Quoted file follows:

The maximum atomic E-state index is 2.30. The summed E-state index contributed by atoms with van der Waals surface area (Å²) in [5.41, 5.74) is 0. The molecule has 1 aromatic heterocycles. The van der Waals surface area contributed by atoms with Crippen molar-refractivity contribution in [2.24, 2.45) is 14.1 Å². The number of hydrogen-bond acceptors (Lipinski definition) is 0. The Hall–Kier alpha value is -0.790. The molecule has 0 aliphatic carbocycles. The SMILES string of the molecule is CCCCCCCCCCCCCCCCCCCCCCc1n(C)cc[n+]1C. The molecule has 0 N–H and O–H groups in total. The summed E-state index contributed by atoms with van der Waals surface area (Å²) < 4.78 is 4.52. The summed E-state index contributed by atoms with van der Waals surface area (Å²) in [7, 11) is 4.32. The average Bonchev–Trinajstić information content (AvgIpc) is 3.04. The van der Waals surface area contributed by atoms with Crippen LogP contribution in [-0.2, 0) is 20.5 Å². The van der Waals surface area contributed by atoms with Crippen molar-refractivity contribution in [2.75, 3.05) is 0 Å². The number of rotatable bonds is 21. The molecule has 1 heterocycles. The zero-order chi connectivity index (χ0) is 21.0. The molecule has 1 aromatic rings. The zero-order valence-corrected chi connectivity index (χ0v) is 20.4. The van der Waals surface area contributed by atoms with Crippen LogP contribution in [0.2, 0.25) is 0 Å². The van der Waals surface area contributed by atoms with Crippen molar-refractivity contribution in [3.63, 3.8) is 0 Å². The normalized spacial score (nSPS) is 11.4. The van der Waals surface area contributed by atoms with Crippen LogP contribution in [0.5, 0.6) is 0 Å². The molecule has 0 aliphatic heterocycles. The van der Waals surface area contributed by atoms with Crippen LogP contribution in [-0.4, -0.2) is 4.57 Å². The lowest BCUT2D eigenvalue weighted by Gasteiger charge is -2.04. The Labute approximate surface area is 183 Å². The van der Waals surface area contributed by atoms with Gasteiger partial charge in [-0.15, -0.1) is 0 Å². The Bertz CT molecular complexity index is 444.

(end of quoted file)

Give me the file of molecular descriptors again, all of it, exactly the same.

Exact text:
The maximum atomic E-state index is 2.30. The summed E-state index contributed by atoms with van der Waals surface area (Å²) in [5.41, 5.74) is 0. The molecule has 1 aromatic heterocycles. The van der Waals surface area contributed by atoms with Crippen molar-refractivity contribution in [2.24, 2.45) is 14.1 Å². The number of hydrogen-bond acceptors (Lipinski definition) is 0. The Hall–Kier alpha value is -0.790. The molecule has 0 aliphatic carbocycles. The SMILES string of the molecule is CCCCCCCCCCCCCCCCCCCCCCc1n(C)cc[n+]1C. The molecule has 0 N–H and O–H groups in total. The summed E-state index contributed by atoms with van der Waals surface area (Å²) < 4.78 is 4.52. The summed E-state index contributed by atoms with van der Waals surface area (Å²) in [7, 11) is 4.32. The average Bonchev–Trinajstić information content (AvgIpc) is 3.04. The van der Waals surface area contributed by atoms with Crippen LogP contribution in [-0.2, 0) is 20.5 Å². The van der Waals surface area contributed by atoms with Crippen molar-refractivity contribution in [2.75, 3.05) is 0 Å². The number of rotatable bonds is 21. The molecule has 1 heterocycles. The zero-order chi connectivity index (χ0) is 21.0. The molecule has 1 aromatic rings. The zero-order valence-corrected chi connectivity index (χ0v) is 20.4. The van der Waals surface area contributed by atoms with Crippen LogP contribution in [0.2, 0.25) is 0 Å². The van der Waals surface area contributed by atoms with Crippen molar-refractivity contribution in [3.63, 3.8) is 0 Å². The normalized spacial score (nSPS) is 11.4. The van der Waals surface area contributed by atoms with Crippen LogP contribution in [0.5, 0.6) is 0 Å². The molecule has 0 aliphatic heterocycles. The van der Waals surface area contributed by atoms with Crippen LogP contribution in [-0.4, -0.2) is 4.57 Å². The lowest BCUT2D eigenvalue weighted by Gasteiger charge is -2.04. The Labute approximate surface area is 183 Å². The van der Waals surface area contributed by atoms with Gasteiger partial charge in [-0.15, -0.1) is 0 Å². The Bertz CT molecular complexity index is 444.